S2 Ep 2. Victor Gutwein: M25
S2 Ep 2. Victor Gutwein: M25
Today we're bringing you my conversation with Victor Gutwein, Founder and Managing Partner at M25 in Chicago, Illinois. In this episode, we're going to dive into three different areas. One is Victor's motivation for creating M25, which was really addressing a gap in the Midwest landscape regarding access to capital, particularly pre-seed, seed and later seed stages. Second, we'll look at their access and activity across the region, which includes investments in 24 cities and the snowball effect that happens once you make an investment in a city and a community and how that spreads. And finally, the many ways that M25 is fostering community with Midwest founders, with their summit conferences, their midweststartups.com for boomerang talent and Club 25.
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Victor GutweinFounder and Managing Partner at M25
Tim Schigel: Okay, welcome to Fast Frontiers. I am your host, Tim Schigel, Managing Partner of Refinery Ventures. In this episode, we're bringing you my conversation with Victor Gutwein, Founder and Managing Partner at M25 in Chicago, Illinois. In this episode, we're going to dive into three different areas. One is Victor's motivation for creating M25, which was really addressing a gap in the Midwest landscape regarding access to capital, particularly pre-seed, seed and later seed stages. Second, we'll look at their access and activity across the region, which includes investments in 24 cities and the snowball effect that happens once you make an investment in a city and a community and how that spreads. And finally, the many ways that M25 is fostering community with Midwest founders, with their summit conferences, their midweststartups.com for boomerang talent and Club 25. Please enjoy my conversation with Victor Gutwein. All right, today on the show we have with us, Victor Gutwein, who's the Founder and Managing Partner of M25 Ventures, a Chicago- based firm that's been the most active early-stage firm in the Midwest in the last few years, with over 90 portfolio companies and counting by the minute. We'll provide an update there to celebrate a milestone in a few minutes. Victor is also a member of an upcoming Kauffman Fellows class. And for anybody out there who follows venture capital, they know that Kauffman Fellows Program is a tremendous program, great program to go through and really a high-quality badge of honor, if you will, that Victor will have after going through that program. Prior to M25, Victor was the youngest member of Hyde Park Angels, where he led the Consumer Product Team and also was one of the founding members of the University of Chicago student-run venture fund. So welcome, Victor.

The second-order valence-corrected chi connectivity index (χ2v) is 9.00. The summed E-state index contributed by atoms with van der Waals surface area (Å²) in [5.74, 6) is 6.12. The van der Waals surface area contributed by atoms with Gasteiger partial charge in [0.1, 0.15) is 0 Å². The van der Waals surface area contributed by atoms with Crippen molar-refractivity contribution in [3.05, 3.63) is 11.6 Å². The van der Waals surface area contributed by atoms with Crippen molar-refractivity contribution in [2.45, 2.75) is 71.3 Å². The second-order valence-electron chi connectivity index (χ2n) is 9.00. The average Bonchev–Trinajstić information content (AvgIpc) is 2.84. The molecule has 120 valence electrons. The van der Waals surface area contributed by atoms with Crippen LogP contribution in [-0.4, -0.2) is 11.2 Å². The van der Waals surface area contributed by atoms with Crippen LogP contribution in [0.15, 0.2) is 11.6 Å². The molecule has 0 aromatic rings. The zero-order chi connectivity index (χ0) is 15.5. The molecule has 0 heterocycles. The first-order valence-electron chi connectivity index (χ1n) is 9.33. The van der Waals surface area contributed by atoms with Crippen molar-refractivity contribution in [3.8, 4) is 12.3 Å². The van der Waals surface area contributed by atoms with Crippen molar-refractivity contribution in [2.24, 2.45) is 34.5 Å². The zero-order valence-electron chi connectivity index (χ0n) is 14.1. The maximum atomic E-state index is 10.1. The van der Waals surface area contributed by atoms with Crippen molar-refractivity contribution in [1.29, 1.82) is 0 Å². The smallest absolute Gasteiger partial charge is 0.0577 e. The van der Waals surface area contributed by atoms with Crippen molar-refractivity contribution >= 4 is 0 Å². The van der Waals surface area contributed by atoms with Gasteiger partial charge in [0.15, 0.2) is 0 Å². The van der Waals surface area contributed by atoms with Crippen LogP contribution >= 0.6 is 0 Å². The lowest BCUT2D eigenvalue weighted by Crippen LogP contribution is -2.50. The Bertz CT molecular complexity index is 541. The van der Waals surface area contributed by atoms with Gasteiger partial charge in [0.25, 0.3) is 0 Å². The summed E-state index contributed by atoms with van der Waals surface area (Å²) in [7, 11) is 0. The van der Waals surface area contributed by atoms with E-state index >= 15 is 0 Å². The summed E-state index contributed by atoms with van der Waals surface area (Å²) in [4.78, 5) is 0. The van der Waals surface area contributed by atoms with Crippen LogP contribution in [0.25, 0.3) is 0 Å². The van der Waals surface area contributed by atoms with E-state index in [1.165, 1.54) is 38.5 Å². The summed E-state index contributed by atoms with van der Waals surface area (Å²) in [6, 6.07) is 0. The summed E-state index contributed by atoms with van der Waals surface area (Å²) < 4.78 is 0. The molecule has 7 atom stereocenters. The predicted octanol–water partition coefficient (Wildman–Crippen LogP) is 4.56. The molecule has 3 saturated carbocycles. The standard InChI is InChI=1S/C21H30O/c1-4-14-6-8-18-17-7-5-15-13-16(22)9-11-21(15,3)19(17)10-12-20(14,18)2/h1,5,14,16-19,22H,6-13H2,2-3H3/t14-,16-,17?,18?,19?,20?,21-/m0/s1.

Victor Gutwein: Thanks, Tim. I'm really excited to be here. I've enjoyed our friendship over the years and excited to be on this podcast with you.
Tim Schigel: It's great to have you. In terms of full disclosures, we should say that we have, I believe, two investments in common, Winston Privacy and Astronomer.
Victor Gutwein: Exactly.
Tim Schigel: Those companies are both doing really well, but you have quite a background in doing some, I think, great things from a seed perspective throughout the Midwest. So first of all, why don't you, if you could, just share where the motivation for M25 came from and what kind of investing you're doing on behalf of M25.